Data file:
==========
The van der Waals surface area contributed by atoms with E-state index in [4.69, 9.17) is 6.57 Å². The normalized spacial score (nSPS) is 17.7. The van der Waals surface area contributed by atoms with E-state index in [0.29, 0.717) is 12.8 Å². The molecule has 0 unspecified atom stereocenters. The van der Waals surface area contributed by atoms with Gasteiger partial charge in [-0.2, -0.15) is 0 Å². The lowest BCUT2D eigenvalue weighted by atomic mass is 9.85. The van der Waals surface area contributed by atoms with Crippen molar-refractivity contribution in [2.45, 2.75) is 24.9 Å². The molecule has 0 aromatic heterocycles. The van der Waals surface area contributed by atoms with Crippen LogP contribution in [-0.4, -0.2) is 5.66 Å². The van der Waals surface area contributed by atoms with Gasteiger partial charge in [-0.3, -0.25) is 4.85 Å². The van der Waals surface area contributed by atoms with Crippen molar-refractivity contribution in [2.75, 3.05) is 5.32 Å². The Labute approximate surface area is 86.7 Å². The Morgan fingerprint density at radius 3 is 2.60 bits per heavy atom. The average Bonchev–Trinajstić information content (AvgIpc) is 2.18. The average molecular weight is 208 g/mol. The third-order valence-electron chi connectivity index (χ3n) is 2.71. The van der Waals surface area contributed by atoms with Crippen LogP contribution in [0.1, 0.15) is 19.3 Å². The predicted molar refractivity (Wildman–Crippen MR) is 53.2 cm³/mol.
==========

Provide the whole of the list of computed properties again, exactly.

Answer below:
The van der Waals surface area contributed by atoms with E-state index in [4.69, 9.17) is 6.57 Å². The normalized spacial score (nSPS) is 17.7. The van der Waals surface area contributed by atoms with E-state index in [0.29, 0.717) is 12.8 Å². The molecule has 0 unspecified atom stereocenters. The van der Waals surface area contributed by atoms with Gasteiger partial charge in [-0.2, -0.15) is 0 Å². The lowest BCUT2D eigenvalue weighted by atomic mass is 9.85. The van der Waals surface area contributed by atoms with Crippen molar-refractivity contribution in [2.45, 2.75) is 24.9 Å². The molecule has 0 aromatic heterocycles. The van der Waals surface area contributed by atoms with Crippen LogP contribution in [-0.4, -0.2) is 5.66 Å². The van der Waals surface area contributed by atoms with Gasteiger partial charge in [-0.3, -0.25) is 4.85 Å². The van der Waals surface area contributed by atoms with Crippen molar-refractivity contribution in [2.75, 3.05) is 5.32 Å². The Labute approximate surface area is 86.7 Å². The Morgan fingerprint density at radius 3 is 2.60 bits per heavy atom. The average Bonchev–Trinajstić information content (AvgIpc) is 2.18. The average molecular weight is 208 g/mol. The third-order valence-electron chi connectivity index (χ3n) is 2.71. The van der Waals surface area contributed by atoms with Crippen LogP contribution in [0.1, 0.15) is 19.3 Å². The predicted molar refractivity (Wildman–Crippen MR) is 53.2 cm³/mol.